Excellent progress is being made on Spaghetti Junction. Transit has had a team of international roading designers working on this project all this year. The special challenge is to come up with a design that can be built while the traffic is still using the junction.

In addition to improving the operation and safety of the junction, it will improve access to and from the Auckland CBD, reduce traffic on the surrounding local road network and, importantly, add missing motorway-to-motorway connections. The options are being finalised now and will soon be presented to Auckland City and the Auckland Regional Council. After Christmas, information on this project will be made available to the wider public.

The St Mary’s Bay/Victoria Park Viaduct - Harbour Bridge to City project, which includes improving the capacity of the Victoria Park Viaduct, is also planned to head into consultation in the New Year. Transit will have a range of options to present to the various communities affected by the proposals.

This significant section of the network is aimed at making better use of the spare capacity on the harbour bridge by increasing the capacity of the accesses to the bridge, particularly for high occupancy vehicles using the North Shore Busway.

On the subject of the Busway, work is now underway on this, the first part of the much longer term Bus Rapid Transit (BRT) network for the North Shore.

Transfund last month approved $10.64 million for the design of a priority bus lane on the eastern side of the Harbour Bridge. It also recently granted funding for the design stage of the $35 million upgrade of the Esmonde Road interchange.

A $20 million contribution went towards the construction of the Britomart development earlier in the year.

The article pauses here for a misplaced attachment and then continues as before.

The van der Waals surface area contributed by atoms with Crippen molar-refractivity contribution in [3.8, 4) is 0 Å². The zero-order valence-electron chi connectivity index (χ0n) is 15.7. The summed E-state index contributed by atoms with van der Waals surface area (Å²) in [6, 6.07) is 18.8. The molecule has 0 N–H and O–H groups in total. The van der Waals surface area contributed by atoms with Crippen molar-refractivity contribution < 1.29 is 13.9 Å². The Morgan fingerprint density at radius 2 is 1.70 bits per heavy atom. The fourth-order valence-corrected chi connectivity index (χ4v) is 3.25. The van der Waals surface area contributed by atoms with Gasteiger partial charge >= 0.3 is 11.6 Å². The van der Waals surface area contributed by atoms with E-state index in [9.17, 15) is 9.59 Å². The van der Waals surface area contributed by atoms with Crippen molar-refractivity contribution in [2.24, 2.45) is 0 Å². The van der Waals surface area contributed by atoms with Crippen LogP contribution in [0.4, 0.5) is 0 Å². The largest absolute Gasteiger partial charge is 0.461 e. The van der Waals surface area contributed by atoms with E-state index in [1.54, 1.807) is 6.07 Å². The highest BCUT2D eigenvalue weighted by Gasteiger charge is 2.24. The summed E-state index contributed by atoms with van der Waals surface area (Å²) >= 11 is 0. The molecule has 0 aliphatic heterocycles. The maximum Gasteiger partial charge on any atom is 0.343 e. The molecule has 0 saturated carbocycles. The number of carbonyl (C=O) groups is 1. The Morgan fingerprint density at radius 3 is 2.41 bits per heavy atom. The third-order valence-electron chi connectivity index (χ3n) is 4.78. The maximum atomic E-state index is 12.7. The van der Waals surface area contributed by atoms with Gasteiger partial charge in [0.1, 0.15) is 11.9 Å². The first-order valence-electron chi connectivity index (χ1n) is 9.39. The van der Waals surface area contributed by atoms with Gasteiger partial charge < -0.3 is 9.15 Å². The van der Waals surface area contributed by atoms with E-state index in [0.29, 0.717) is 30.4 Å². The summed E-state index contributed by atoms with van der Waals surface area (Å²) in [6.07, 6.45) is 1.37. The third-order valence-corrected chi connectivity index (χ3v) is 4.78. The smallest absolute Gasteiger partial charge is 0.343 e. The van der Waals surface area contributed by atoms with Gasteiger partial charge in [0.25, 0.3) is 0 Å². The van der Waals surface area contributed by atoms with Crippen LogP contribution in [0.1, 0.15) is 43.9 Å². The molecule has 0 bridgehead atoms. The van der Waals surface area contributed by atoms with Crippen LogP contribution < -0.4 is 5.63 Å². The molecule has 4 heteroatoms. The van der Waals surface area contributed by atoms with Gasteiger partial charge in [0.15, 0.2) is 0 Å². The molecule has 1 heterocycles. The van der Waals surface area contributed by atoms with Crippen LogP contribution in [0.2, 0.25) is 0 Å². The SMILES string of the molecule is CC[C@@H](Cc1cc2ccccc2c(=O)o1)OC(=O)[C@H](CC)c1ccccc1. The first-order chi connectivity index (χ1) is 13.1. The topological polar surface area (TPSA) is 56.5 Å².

Public transport initiatives such as these are a high priority for this government. As part of this commitment to public transport we are working in partnership with local government to buy the Auckland rail corridors. We have agreed to buy the corridor lease and infrastructure assets for a price of $81 million and we expect to conclude an agreement shortly.

This deal will help Auckland’s plans for a rapid passenger transit system, and preserves the integrity of the rail network and the freight link to Northland.

We have also substantially increased our funding of public transport. The result has been a huge increase in public transport use by Aucklanders. Passenger numbers are up 7.6% this year. There is the equivalent of an extra 2.9 million Aucklanders using the buses, trains and ferries in the past year.

These projects, in conjunction with the Grafton Gully project, will improve accessibility to and from the CBD, as well as improving the flow of traffic through the busiest roads in New Zealand.

After an unacceptably long hiatus in major highway developments in Auckland City the complete transport picture is now beginning to emerge.

As Minister of Transport I welcome all these developments and like every other Aucklander look forward to the positive impact on Auckland traffic and Auckland life. I also wish Auckland’s first Transport Advocate well in his new position.

ENDS